Though Bloom apparently now agrees with me on Measure for Measure, which I have taught in Freshman and Sophomore college classes for thirty years--often preferring it to the old ethnic chestnuts of MV and Othello (Shakspeare's only Arab play, the Moor)--this is not a particularly revealing critical work, and an opportunistic venture, since Bloom's whole career was based on dissing the canon in favor of Blake, Blake, Blake. And his work Anxiety of Influence is much more innovative, though it derives from contentious, patriarchal Freudianism.
As for Shakespeare criticism, Shapiro's 1599 is much better written and more insightful, though on fewer plays, of course. Bloom runs through each play in a separate brief chapter, like 100 Famous Novels. I never thought of novel plot books as real books. Q.E.D. Is this?
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LibraryThing member CarloA
A deeply interesting book that analyzes each and every one of Shakespeare's plays showing how the Bard "invented" the human as we know it. In terms of a being capable of self reflection and self evolution.
At times it is heavy going, but the parts about Falstaff, Hamlet and Macbeth are really enjoyable, of course much depends also from which plays you like most.
It definitely sits between a reading book and a reference volume, it's for you to decide.
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LibraryThing member AliceAnna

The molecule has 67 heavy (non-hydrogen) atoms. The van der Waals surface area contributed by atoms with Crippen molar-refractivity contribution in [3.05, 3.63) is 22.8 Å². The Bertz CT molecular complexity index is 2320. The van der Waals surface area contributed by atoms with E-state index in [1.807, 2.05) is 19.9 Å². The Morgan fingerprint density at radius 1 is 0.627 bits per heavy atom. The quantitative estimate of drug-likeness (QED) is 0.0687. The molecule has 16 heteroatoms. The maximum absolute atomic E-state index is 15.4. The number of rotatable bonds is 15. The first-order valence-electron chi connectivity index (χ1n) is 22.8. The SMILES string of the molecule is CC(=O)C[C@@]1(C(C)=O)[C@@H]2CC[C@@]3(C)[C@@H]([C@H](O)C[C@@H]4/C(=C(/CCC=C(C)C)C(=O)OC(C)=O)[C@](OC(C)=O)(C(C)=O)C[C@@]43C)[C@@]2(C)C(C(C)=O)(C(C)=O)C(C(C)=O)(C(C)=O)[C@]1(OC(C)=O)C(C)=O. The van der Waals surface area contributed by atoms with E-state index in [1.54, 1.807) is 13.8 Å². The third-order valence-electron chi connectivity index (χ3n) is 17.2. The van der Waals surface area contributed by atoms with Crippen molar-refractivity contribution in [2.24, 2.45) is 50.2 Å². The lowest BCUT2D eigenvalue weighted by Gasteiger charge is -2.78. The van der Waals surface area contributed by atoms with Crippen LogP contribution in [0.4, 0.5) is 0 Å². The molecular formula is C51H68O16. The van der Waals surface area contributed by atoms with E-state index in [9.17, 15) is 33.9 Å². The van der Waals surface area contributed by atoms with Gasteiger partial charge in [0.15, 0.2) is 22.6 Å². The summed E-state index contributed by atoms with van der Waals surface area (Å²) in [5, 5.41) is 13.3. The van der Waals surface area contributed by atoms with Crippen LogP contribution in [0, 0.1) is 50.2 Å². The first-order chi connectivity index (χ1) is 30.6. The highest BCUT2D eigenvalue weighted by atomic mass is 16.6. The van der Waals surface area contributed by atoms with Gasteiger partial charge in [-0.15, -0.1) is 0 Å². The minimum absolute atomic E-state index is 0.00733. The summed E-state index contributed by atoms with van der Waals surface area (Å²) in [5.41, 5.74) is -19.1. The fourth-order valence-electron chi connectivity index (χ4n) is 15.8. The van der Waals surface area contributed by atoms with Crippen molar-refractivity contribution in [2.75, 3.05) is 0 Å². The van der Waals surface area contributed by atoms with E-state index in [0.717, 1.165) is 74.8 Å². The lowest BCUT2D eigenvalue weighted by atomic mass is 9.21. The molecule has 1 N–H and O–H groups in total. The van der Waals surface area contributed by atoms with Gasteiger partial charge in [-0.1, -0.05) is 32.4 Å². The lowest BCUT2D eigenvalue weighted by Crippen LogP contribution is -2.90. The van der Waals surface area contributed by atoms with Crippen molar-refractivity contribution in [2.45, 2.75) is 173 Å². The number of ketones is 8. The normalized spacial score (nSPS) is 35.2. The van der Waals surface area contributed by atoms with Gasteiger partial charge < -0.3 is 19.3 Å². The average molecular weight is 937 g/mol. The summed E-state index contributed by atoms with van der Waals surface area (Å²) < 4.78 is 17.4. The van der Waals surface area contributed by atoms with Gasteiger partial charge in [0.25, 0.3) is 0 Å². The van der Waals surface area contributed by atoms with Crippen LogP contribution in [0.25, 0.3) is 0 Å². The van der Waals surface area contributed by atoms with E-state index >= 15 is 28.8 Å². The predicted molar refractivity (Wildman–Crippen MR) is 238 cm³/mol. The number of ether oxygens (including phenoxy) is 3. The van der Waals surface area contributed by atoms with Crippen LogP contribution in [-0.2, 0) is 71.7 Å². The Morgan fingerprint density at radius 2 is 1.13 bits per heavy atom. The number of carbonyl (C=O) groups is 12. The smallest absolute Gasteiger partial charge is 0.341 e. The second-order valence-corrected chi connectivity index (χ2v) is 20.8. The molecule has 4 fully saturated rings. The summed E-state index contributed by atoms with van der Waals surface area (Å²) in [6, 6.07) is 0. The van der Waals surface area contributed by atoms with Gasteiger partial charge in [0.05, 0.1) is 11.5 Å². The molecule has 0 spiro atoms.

A scholarly, yet not pretentious look at Shakespeare's works as a reflection of human nature. A very good reference work. Read Bloom's take on any play before reading/seeing it, and you will surely get much more out of it.
LibraryThing member Doondeck
Often incomprehensible but sometimes helpful before watching a performance.
LibraryThing member selmablanche
No noun exists without an djective in Bloom's energetic style. He confesses that the book is based on a lecture series that fits my frequent bias for the spoken wor in academic subjects. However I also have a footnote fetish and miss things like an index to help me revisit choice comments.
LibraryThing member HadriantheBlind
Typical Bloom - some extremely insightful and enlightening insights, and some that are completely bizarre and absurd. Good for referencing Shakespeare and for finding interesting bits. I admit that this is a bit beyond my fragmentary experience with Shakespeare, so I'll just give it three stars and try again after I've read some more.… (more)
LibraryThing member pewterbreath
I'm not all the way sure I agree with Bloom's ideas on Shakespeare, but I'd be the first to add that Bloom is very hard to disagree with.
LibraryThing member justine
I adore this book. It gives a voice to the genius of shakespeare.